Time to Drive

Like all of the installs I do with Windows Vista, I spent some time setting system preferences and getting familiar with the new OS.  I had a Mac a long time ago at EDS for some dev projects, Microsoft MacMail, etc. but it's been a long time and this is very different from the MacOS of those days. I do of course verify wired and wireless networking is working.  I try out Safari.  I setup a pop3 account with the built-in Mail product.  Basically I check out most of the tools to confirm they upgraded correctly.

I haven't really explored all of the stuff that came installed on the machine.  I'll hook up my iPod and stuff over the next few days,  but I'm really interested to see how Fusion works.  You might be wondering about Fusion.  It's the VMWare desktop virtualization product for OS X.


OS X doesn't ship with a built-in virtualization layer and feature set.  Neither does Windows Vista but just like Vista, there is a healthy after market.  I purchased VMWare Fusion and installed it on my Mac.  Today I installed Windows Vista Ultimate x64, Kubuntu v7.10, and SUSE Linux Enterprise Desktop 10 SP1.  All of the installs went without issue.  I like Fusion.  It works very nicely with OS X v10.5.  So far so good.


I've heard about the heat issues on the MacBook Pro for months.  It's definitely present on mine.  They run pretty hot.  It reminds me of the Dell Latitude D820 I used to use.  My wife uses the D820 now and the warmth doesn't bother her.  However, you aren't going to use a MacBook Pro directly on your lap.  I won't set it directly on my desk either.  I have a custom oak desk and I'll be damned if I'm going to burn an Apple insignia into the wood.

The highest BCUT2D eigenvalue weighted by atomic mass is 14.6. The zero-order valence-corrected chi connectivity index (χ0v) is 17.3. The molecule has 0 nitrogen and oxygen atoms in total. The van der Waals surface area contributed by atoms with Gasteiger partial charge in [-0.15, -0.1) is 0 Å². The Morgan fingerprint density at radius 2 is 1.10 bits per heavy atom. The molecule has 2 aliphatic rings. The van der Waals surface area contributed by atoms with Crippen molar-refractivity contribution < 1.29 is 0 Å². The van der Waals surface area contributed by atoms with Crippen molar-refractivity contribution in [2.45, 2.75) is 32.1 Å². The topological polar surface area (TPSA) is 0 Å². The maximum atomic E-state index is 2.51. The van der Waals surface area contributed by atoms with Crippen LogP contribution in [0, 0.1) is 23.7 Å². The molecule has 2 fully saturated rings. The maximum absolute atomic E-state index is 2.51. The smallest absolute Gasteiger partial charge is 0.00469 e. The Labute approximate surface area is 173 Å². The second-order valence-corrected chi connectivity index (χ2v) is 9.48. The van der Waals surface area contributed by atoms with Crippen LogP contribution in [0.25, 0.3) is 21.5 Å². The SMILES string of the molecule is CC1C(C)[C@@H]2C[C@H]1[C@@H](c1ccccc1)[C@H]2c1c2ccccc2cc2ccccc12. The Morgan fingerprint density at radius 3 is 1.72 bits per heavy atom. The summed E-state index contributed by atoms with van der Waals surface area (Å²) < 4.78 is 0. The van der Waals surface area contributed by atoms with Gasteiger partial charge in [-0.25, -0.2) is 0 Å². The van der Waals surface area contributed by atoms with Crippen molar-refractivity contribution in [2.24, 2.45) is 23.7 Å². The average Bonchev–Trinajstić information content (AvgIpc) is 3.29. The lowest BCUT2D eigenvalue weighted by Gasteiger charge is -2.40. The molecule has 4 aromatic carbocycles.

Now keep in mind I've been pushing this Mac a little.  Installs tend to drive up the heat because the hard drive and DVD drive are running on max, nonstop, for a long period of time.  The fan inside the MBP spin up to high on several occasions today while I was doing the installs.  So how do you put a barrier between this hot little laptop and your skin or the precious wood of your desk?  Plastic my friends.  I use the Targus Podium Coolpad.  I don't have mine jacked up as high as they show in the picture, but you can decide by stacking the little plastic pieces that come with it.

Hardware Impressions

I love the backlit keyboard.  The keyboard feel is really good and I'm not getting lost on it too much.  I've learned a few of the shortcuts but I hate learning shortcuts.  By the way, backlighting doesn't work when using Fusion.  That's ok

Networking works very nicely.  The wireless networking detected my wireless backbone and prompted me to use it.  Easy stuff.  Wired networking of course worked perfectly as well.  Here's a speed test result.  It's the very first one I've ever tried from this machine.  Now keep in mind this is from my Windows Vista virtual machine.  So it's going from the emulated network card in this Fusion VM, to the MacBook Pro Airport wireless adaptor, then out my fiber connection.  This is using default settings.  I have not tuned anything.  Check it out: